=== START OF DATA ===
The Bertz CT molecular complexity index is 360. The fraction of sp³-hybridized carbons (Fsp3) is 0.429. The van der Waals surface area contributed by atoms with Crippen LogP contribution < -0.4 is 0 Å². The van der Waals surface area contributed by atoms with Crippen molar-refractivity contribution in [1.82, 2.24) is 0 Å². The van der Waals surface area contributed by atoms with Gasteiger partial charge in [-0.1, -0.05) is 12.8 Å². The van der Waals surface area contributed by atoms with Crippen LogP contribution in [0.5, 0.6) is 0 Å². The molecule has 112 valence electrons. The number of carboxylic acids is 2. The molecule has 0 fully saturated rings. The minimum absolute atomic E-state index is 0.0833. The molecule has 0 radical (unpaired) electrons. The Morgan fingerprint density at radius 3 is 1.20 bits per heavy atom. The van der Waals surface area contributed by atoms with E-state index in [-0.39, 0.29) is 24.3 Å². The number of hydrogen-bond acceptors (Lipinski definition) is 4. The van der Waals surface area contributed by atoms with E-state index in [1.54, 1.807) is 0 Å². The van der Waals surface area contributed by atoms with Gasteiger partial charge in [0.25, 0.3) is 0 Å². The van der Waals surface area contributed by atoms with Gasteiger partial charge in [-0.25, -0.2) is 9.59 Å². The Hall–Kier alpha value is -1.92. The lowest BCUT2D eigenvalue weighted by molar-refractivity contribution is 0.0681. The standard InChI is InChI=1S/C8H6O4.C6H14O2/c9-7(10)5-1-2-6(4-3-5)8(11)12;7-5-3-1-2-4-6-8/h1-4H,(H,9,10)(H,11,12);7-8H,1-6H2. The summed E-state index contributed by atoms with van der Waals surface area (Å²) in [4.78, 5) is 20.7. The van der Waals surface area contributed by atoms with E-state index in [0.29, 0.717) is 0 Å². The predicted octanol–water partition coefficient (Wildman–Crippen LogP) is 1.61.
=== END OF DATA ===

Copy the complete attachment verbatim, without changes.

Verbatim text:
The Bertz CT molecular complexity index is 360. The fraction of sp³-hybridized carbons (Fsp3) is 0.429. The van der Waals surface area contributed by atoms with Crippen LogP contribution < -0.4 is 0 Å². The van der Waals surface area contributed by atoms with Crippen molar-refractivity contribution in [1.82, 2.24) is 0 Å². The van der Waals surface area contributed by atoms with Gasteiger partial charge in [-0.1, -0.05) is 12.8 Å². The van der Waals surface area contributed by atoms with Crippen LogP contribution in [0.5, 0.6) is 0 Å². The molecule has 112 valence electrons. The number of carboxylic acids is 2. The molecule has 0 fully saturated rings. The minimum absolute atomic E-state index is 0.0833. The molecule has 0 radical (unpaired) electrons. The Morgan fingerprint density at radius 3 is 1.20 bits per heavy atom. The van der Waals surface area contributed by atoms with E-state index in [-0.39, 0.29) is 24.3 Å². The number of hydrogen-bond acceptors (Lipinski definition) is 4. The van der Waals surface area contributed by atoms with E-state index in [1.54, 1.807) is 0 Å². The van der Waals surface area contributed by atoms with Gasteiger partial charge in [0.25, 0.3) is 0 Å². The van der Waals surface area contributed by atoms with Gasteiger partial charge in [-0.25, -0.2) is 9.59 Å². The Hall–Kier alpha value is -1.92. The lowest BCUT2D eigenvalue weighted by molar-refractivity contribution is 0.0681. The standard InChI is InChI=1S/C8H6O4.C6H14O2/c9-7(10)5-1-2-6(4-3-5)8(11)12;7-5-3-1-2-4-6-8/h1-4H,(H,9,10)(H,11,12);7-8H,1-6H2. The summed E-state index contributed by atoms with van der Waals surface area (Å²) in [4.78, 5) is 20.7. The van der Waals surface area contributed by atoms with E-state index in [0.29, 0.717) is 0 Å². The predicted octanol–water partition coefficient (Wildman–Crippen LogP) is 1.61.